The Autonomous University of Chapingo has carried out a study on the viability of pitahaya cultivation in the region of the Yucatan Peninsula as an alternative to traditional crops, highlighting the importance of irrigation systems to optimize the potential of the crop.
The federal government, the governments of some states, and the producers themselves have already tried to promote the proper management and commercialization of pitahaya, through research and teaching centers such as the Yucatan Peninsula Regional University Center, attached to the Autonomous University of Chapingo.
The study indicates that pitahaya grows wild in 20 states of the Republic, although it is only grown for commercial purposes in several regions of Tabasco, the Peninsula of Yucatan, and Mixteca poblana.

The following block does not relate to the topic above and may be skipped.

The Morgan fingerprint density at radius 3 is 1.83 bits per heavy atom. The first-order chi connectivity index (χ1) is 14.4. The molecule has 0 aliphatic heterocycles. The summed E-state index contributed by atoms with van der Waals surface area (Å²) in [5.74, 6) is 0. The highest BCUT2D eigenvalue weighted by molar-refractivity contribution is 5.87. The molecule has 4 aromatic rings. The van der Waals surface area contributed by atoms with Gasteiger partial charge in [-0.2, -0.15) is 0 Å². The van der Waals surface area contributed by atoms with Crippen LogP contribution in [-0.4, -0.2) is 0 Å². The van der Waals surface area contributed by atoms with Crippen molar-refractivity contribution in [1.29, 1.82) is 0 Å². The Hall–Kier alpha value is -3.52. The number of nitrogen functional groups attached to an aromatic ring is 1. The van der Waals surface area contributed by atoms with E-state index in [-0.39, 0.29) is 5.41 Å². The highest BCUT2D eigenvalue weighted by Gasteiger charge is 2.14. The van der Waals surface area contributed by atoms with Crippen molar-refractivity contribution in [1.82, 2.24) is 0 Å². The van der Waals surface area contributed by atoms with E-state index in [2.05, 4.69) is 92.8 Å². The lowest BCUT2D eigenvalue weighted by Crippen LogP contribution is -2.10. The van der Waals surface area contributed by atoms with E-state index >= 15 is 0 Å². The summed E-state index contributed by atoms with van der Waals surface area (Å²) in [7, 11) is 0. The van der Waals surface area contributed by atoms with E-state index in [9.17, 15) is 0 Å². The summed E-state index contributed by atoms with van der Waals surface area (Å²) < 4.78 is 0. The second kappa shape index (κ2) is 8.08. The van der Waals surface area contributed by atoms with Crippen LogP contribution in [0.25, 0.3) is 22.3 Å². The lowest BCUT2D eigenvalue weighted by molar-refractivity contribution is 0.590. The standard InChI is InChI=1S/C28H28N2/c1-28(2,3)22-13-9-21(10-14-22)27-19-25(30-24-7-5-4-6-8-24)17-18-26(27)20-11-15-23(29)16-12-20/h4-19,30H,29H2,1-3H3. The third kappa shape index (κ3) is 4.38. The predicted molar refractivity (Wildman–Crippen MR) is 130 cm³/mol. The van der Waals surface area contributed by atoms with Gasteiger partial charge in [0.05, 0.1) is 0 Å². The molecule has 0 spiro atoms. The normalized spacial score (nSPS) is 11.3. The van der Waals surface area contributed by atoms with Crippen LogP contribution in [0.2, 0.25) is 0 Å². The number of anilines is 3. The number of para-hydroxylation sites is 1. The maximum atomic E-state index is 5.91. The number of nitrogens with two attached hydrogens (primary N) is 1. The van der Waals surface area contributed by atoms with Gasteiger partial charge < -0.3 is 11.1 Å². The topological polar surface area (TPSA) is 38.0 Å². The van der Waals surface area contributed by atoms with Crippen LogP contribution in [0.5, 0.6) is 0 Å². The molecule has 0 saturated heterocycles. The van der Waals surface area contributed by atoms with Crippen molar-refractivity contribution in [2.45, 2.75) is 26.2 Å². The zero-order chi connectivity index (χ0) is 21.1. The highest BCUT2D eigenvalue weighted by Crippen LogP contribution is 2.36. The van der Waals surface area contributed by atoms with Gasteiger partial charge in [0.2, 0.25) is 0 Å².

According to the research, the great potential of this crop can only be fully exploited with the incorporation of irrigation systems and the application of growth regulators to advance or delay flowering and ripening of fruits. Research programs, the establishment of phenological orchards, and varietal selection can also contribute to reducing deficiencies in temporality.
According to the study, growing this crop is an option for the development of rural societies, especially of marginal production because of the growing demand for pitahaya in the international market, its profitability, and the need to find a substitute product for traditional crops with little profit margin.